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Tuesday, January 2, 2018

Configuring SMTP in RHEL 7

Configuring Simple Mail Transfer Protocol in RHEL 7

Many programs use  SMTP to send messages about their status and so on. By default, postfix is configured to deliver all messages locally and not respond to incoming mails. If you have an environment of multiple servers, this can become quite tedious to log on to each server to check for new mail. This document will show you how to relay messages to a central mail relay or message store that also uses SMTP.

Postfix is installed by default on RHEL 7.

In this document, we'll combine several options:
We'll allow the server to accept incoming mails
We'll only allow the server to relay messages from recipients in the testdomain.local domain
We'll forward all mails to the mailhost.testdomain.local mailserver

To complete this document, perform the following steps:
Edit /etc/postfix/ with your favorite editor.
Modify inet_interface to accept mails on any interface through the following command:
      inet_interface = all
Add the smtpd_recipient_restrictions directive to only allow incoming mails from the testdomain.local domain, as follows:
     smtpd_recipient_restrictions =
     check_sender_access hash:/etc/postfix/sender_access,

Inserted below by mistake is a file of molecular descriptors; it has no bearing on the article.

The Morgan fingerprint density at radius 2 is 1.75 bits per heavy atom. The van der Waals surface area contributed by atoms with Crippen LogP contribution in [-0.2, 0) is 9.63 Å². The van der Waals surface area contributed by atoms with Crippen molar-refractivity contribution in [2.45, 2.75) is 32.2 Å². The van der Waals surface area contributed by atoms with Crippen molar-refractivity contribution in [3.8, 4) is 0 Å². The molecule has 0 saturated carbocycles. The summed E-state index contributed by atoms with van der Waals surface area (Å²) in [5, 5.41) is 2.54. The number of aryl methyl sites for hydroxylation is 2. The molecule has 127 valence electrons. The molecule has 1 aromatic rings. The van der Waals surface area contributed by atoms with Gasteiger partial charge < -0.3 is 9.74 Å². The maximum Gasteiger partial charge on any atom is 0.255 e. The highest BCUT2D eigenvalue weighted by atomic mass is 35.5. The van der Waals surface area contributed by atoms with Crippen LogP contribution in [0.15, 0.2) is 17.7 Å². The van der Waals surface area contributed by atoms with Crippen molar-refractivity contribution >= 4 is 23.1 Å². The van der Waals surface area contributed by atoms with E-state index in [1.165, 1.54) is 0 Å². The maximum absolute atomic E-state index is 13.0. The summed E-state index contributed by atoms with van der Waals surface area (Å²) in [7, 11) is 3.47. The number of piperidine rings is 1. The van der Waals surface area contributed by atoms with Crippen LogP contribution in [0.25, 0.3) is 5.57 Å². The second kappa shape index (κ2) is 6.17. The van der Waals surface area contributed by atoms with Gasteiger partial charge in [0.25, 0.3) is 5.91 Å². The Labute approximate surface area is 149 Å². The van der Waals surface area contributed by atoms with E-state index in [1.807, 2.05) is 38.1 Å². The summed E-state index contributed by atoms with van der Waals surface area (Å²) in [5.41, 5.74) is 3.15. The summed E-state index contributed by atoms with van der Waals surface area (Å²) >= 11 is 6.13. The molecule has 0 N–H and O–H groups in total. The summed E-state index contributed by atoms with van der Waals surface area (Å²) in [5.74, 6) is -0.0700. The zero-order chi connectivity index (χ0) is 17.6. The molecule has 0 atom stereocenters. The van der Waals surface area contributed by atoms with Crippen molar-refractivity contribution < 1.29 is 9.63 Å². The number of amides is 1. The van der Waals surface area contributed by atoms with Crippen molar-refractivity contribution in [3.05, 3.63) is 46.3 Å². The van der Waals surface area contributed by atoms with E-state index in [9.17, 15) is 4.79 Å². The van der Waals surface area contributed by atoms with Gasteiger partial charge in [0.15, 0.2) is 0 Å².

As you can see, the last two lines are indented. The postfix considers this block as one line instead of three separate lines.
Add the relayhost directive to point to mailhost.testdomain.local, as follows:
      relayhost = mailhost.testdomain.local
Now, save the postfix file.
Create /etc/postfix/sender_access with the following contents:
       testdomain.local   OK
Next, hash the /etc/postfix/access file using the following command:
       #postmap /etc/postfix/access
Finally, restart postfix, as follows:
       # systemctl restart postfix

To monitor your mail queue on the system, execute the following:
       # postqueue -p
Whenever your mail relay cannot forward mails, it stores them locally and tries to resend them at a later time. When you restore the mailflow, you can flush the queue and attempt delivery by executing the following:
       # postqueue -f
The kind of setup presented in this recipe is quite simple and assumes that you don't have malicious users on your network. There are software that allow you to mitigate spam and viruses. Popular solutions for this are spamassassin and amavis.

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